U.S. Markets closed

Philippine Stocks May Pick Up Into Year-End on Profits, GDP

Ian Sayson

(Bloomberg) -- Knocked off course by a host of negatives, the Philippine stock rally may be set to regain momentum into year-end on improvement in the domestic economy and corporate profits.

The Philippine Stock Exchange Index has breached the 8,000 mark 13 times this year only to fall back through, hurt by factors including the U.S.-China trade war and the MSCI’s index rebalancing. But holiday spending combined with cooling inflation, a stronger peso and a GDP boost from increased state spending provide reasons to be hopeful, investors say.

“We could still see a Santa Claus rally,” said Alan Amador, who helps manage 25 billion pesos ($494 million) and this year’s best-performing Philippine equities fund at Insular Life Assurance Co. There’s a “stronger possibility” for the PSEi to reach 8,400 given good third-quarter earnings and “building anticipation that the last quarter could even be better,” he said.

Earnings per share of companies in the benchmark index grew 22.6% in July-September, picking up the pace from 16.7% and 13.5% in the preceding two quarters, according to Rachelle Cruz, an analyst at AP Securities Inc. She said the third-quarter earnings should help push the PSEi to the 8,200-8,400 range by the end of the year.

“Banks and property could probably still outperform because of earnings visibility,” Insular’s Amador said. “Consumers names will probably be a mixed bag but still should be a good bet” in the holiday period.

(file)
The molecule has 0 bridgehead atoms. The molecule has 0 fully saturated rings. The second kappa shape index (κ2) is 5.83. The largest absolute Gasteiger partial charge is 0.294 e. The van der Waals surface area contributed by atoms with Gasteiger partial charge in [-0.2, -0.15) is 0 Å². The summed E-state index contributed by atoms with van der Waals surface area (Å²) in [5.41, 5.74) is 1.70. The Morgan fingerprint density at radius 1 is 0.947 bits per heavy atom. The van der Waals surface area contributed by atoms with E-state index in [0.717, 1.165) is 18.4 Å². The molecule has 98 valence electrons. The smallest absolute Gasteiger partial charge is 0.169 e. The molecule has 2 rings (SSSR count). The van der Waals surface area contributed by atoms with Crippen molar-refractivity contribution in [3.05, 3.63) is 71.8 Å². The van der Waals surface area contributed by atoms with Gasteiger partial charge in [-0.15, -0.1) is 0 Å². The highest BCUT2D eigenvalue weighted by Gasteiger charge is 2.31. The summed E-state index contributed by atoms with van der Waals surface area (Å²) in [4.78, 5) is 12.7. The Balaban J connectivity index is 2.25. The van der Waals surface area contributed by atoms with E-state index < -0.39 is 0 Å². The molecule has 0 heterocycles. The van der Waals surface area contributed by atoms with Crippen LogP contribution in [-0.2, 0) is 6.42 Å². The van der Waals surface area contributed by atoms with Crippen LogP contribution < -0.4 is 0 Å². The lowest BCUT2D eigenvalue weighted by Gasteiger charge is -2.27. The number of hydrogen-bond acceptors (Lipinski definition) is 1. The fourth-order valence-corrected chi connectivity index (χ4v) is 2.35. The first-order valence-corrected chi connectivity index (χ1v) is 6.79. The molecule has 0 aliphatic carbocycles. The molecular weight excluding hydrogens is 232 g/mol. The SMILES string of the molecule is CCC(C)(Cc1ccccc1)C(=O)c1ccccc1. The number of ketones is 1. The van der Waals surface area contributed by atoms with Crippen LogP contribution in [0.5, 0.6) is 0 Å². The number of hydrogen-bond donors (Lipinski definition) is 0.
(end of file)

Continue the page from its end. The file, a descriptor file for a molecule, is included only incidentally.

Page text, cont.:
The benchmark gauge has slumped more 4% from its recent peak of 8,216.68 on Nov. 5, as overseas investors were net sellers for eight straight days through Friday. The retreat continued on Monday, with the gauge down for a fourth day, slipping 0.7 even as overseas funds turned net buyers.

The sell-off should taper as international investors complete adjustments related to the MSCI’s increased weighting of mainland China shares at the expense of other markets, said Cristina Ulang, head of research at First Metro Investment Corp.

“This is a temporary and healthy correction brought in part by the MSCI rebalancing,” Ulang said. “These dips are windows to buy into the 2020 growth recovery story. GDP and corporate earnings are accelerating. The trajectory is clearly upwards. What can hold back investors from coming back is an escalation of the U.S.-China trade war.”

(Updates Philippine stock index’s Monday close in sixth paragraph)

To contact the reporter on this story: Ian Sayson in Manila at isayson@bloomberg.net

To contact the editors responsible for this story: Lianting Tu at ltu4@bloomberg.net, Kurt Schussler, Naoto Hosoda

For more articles like this, please visit us at bloomberg.com

©2019 Bloomberg L.P.